Italy, the Fed Cup champions in 2006, 2008, 2009 and 2010, are in a state of flux entering the semifinals. Both Schiavone and Vinci have been struggling to find form this season, while Sara Errani has established herself as one of the breakout players of the 2012 season. Errani, a two-time title winner already on the WTA this season, also made the quarterfinals of the Australian Open (l. to Kvitova). Italian captain Corrado Barazzutti will have to rely heavily on Errani in this tie, as she has been tapped to play singles behind Francesca Schiavone. She and Roberta Vinci have also been selected for doubles; they have partnered for three WTA doubles titles this season, and were runners-up at the Australian Open.

The head-to-head is 4-3 in favor of the Czechs, however, Italy has won three in a row. The last meeting between these two teams came in 2012, where Italy swept aside the Czechs, 5-0 in the semifinals. “It will be good revenge,” Kvitova remarked about the tie. “Last time when played against them we lost 5-0, so it wasn’t really a good result and we have bad memories from this.”

(Photos & quotes: Fed Cup)

Kim Keeps Away from Roland Garros – Again

The first women’s withdrawal from Roland Garros was announced today, and in many respects, it was not unexpected. Kim Clijsters will not be competing this clay season including at the 2012 French Open due to a lingering hip injury. Clijsters, who will be retiring again at the end of the year, instead has her sights set on the grass season, including Wimbledon and the Olympics.

Clijsters, who reached two finals at Roland Garros – in 2001 (l. to Capriati) and 2003 (l. to Henin) has won three career titles on clay. However, since her comeback in 2009, Clijsters has only played two tournaments on the red European clay. At the 2010 Andalucia Tennis Experience in Marbella, Spain, Clijsters defeated Alexandra Dulgheru in the opening round before being stunned by qualifier Beatriz Garcia Vidgany. At the 2011 French Open, she defeated Anastasiya Yakimova in the opening round before falling against Arantxa Rus after having match points. It was the first time she had competed in Paris since 2006.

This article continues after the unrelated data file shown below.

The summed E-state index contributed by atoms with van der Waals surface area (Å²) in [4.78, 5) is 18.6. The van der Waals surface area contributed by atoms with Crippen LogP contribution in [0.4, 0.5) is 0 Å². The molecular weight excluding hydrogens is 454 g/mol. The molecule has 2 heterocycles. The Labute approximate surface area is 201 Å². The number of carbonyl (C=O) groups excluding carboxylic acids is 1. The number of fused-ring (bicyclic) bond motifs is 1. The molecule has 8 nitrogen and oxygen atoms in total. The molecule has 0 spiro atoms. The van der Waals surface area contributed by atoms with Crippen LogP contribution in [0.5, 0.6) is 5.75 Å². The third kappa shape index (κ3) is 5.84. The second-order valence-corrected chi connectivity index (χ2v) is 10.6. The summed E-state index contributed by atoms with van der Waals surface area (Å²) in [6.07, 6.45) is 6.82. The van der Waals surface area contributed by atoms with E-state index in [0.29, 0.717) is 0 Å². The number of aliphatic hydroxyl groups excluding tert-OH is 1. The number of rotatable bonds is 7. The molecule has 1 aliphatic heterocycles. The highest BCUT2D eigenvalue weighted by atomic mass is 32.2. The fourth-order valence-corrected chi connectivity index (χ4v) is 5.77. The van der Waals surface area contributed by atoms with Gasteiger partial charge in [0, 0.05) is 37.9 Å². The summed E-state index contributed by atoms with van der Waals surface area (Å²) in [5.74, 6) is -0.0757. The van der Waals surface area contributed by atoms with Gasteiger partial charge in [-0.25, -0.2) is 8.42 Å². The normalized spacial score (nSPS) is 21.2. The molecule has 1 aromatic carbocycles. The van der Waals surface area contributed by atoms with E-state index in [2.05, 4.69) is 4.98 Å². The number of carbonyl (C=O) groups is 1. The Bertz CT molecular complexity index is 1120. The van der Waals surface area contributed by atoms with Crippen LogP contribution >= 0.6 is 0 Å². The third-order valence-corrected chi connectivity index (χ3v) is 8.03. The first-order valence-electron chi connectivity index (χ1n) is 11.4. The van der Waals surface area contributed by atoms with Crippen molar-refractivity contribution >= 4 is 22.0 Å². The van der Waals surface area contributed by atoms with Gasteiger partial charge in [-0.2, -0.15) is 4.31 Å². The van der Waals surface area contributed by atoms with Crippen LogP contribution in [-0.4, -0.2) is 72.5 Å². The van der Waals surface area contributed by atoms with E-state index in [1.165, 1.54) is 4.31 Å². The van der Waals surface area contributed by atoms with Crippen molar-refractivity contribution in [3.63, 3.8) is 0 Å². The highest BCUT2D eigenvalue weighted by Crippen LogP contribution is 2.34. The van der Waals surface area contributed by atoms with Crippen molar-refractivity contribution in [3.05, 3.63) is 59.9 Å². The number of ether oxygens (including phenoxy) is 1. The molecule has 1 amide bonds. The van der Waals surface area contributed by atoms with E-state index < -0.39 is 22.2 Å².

While it is unfortunate Clijsters’ body will not allow her to dictate the terms of her final year on tour, one must really consider how motivated she is to play out the year. After injuring her ankle against Li Na in the fourth round on the Australian Open, she withdrew from Indian Wells. She then proclaimed herself healthy to compete in Miami. There, she suffered the current injury and crashed out to countrywoman Yanina Wickmayer in the third round. Clijsters has openly expressed her desire to spend time with her family and to have more children, and many are convinced she would have called it quits in 2011 were it not for the London Olympics looming this July. Clijsters, who has never represented her country in the Olympics, has repeatedly cited competing there as a goal this year.

Clijsters’ next scheduled tournament is the Unicef Open in Rosmalen, the Netherlands.

JCap & Guga – New Kids in Newport

Jennifer Capriati will the the final member of the Class of 2012 that will be inducted into the International Tennis Hall of Fame this year. Both Capriati and Gustavo Kuerten have been selected for induction in the Recent Player category; Kuerten’s nomination was announced in March.

Capriati, 36, captured 14 career titles, including three Grand Slams. She won the Australian Open in 2001 and 2002, as well as Roland Garros in 2001. A gold medalist (d. Graf) at the 1992 Olympics in Barcelona, she held the #1 ranking for 18 weeks, and finished her career with an impressive 430-176 career record.